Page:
Colleen over at The Pretty Pear has asked some thoughtful questions about the products and food we purchase and how they may affect the fat acceptance movement:
If one is anti-diet, is it wrong (for the lack of a better word, because wrongness is pretty subjective) for that person to eat foods that are diet foods? I would say “diet foods” but I mean actual diet foods, like the cereals and the microwavable meals which shall not be named because Google will be all over it.
Here’s the thing – I don’t diet but there are some diet foods that I buy because they’re convenient and I actually enjoy them. There are a few of those microwavable meals that are pretty damn tasty and the special (ahem!) cereal has the space age dried fruit that I happen to like. But by purchasing these foods, am I just giving money to, and in turn supporting, the companies that are trying to get money from people who diet, which I disagree with?
That seems pretty cut and dry, of course I am! But how far does that go? What if something is labeled “low fat” but isn’t specifically a diet food? If they took the time to label it as low fat, are they trying to imply that it will help you lose weight? Am I doing a disservice to the Fat Acceptance movement by eating foods labeled as low fat?
My first reaction was to say ‘if it’s what you like, eat it’.
But, yes, there is the bigger picture.
Like Colleen, I don’t want to support the diet industry in any way. And I choose not to sign up with the latest diet company, buy diet books or take diet drugs. But I do, as I confessed in the Shapely Prose comments the other day, drink Diet Coke. So is that hypocrisy?
Truthfully, I have to answer yes.
At the same time, though, I acknowledge that we live in a capitalistic and consumer-driven culture. It is difficult, if not impossible, to live entirely inline with my values; limit plastic bags, limit petro-chemical consumption including packaging, no sweatshop produced products, buy ethically and organically produced Australian produce, no genetically modified foods, buy as few processed foods as possible. If I adhered to all of those restrictions all the time, I wouldn’t be buying much. Catch 22.
We do try to avoid purchasing packaged foods; but we do do it. We do try and limit plastic bags, but I am always forgetting to take my green bags to the supermarket. We used to not have a car, but we have one now due to John’s illness, and that needs to be filled with petrol. Just about every product we buy is in plastic or in some other petro-chemical container. If there are no organic, Australian grown beans, well, I will most likely get the chemically sprayed, probably imported ones. Do I really know that every piece of clothing I buy is non-sweatshop? Are the edamame I just ate at the Japanese restaurant gen-mod free? Who knows. I make dodgy purchases all the time, as do most other people.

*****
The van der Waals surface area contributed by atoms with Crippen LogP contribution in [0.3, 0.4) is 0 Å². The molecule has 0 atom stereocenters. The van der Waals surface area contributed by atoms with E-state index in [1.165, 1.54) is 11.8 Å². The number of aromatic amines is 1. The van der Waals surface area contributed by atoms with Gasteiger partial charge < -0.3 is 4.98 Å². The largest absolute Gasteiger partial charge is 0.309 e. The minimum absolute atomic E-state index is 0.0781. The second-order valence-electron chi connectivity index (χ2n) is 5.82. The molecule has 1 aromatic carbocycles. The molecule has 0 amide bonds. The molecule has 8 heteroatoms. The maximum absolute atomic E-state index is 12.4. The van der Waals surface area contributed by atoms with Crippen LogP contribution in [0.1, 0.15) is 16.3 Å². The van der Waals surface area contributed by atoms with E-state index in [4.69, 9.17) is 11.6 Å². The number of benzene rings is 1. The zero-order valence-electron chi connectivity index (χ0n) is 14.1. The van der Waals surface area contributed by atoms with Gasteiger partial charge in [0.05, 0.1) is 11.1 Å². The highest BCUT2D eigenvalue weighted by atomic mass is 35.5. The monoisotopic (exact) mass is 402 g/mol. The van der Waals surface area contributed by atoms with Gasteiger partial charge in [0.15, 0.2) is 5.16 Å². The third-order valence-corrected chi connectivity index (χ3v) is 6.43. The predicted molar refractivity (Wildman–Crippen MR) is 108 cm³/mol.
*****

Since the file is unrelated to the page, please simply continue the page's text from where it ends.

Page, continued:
Unless you make extreme adjustments in the way you live (dropping out of mainstream culture to live an ecologically sound, carbon and petro-chemical footprint free, self-sustaining life), it is nearly impossible in our culture today to avoid purchasing ethically ‘gray’ products.
And similarly, I think it’s the same with diet products.
Let’s start with the ideal of not buying diet foods. Well and good. No Lean Cuisine. No Diet Coke. DONE.
Or is it? As Colleen asks, should we then avoid any product marked ‘low cal’ or ‘low fat’ or that hints oh, so delicately that it will help us lose weight? Hell, that’s 90% of the foods on the shelf these days. Pretty much everything except chocolate and chips. And fruit, veg and meat should be safe from diet crapola, right?
Maybe, though we go even further and avoid buying any product from companies who manufacture diet foods or low-cal foods. Or from companies with owned by or with connections to diet companies or pharmaceutical companies?
And if we do that, perhaps we even avoid supermarkets who stock diet products? But where does that leave us to purchase our food from at all? Maybe a few local co-ops?
I’m taking the hypothetical to the extreme, but I think you can see my point. We live in a culture saturated at every level with DIET, DIET, DIET. The weightloss market is so lucrative, just about every company on the face of the earth has dipped a toe in to it or even just dived straight in.
Call my conclusions self-serving if you will, but I really can’t see how it is possible to avoid all purchases that support the diet industry in one way or another.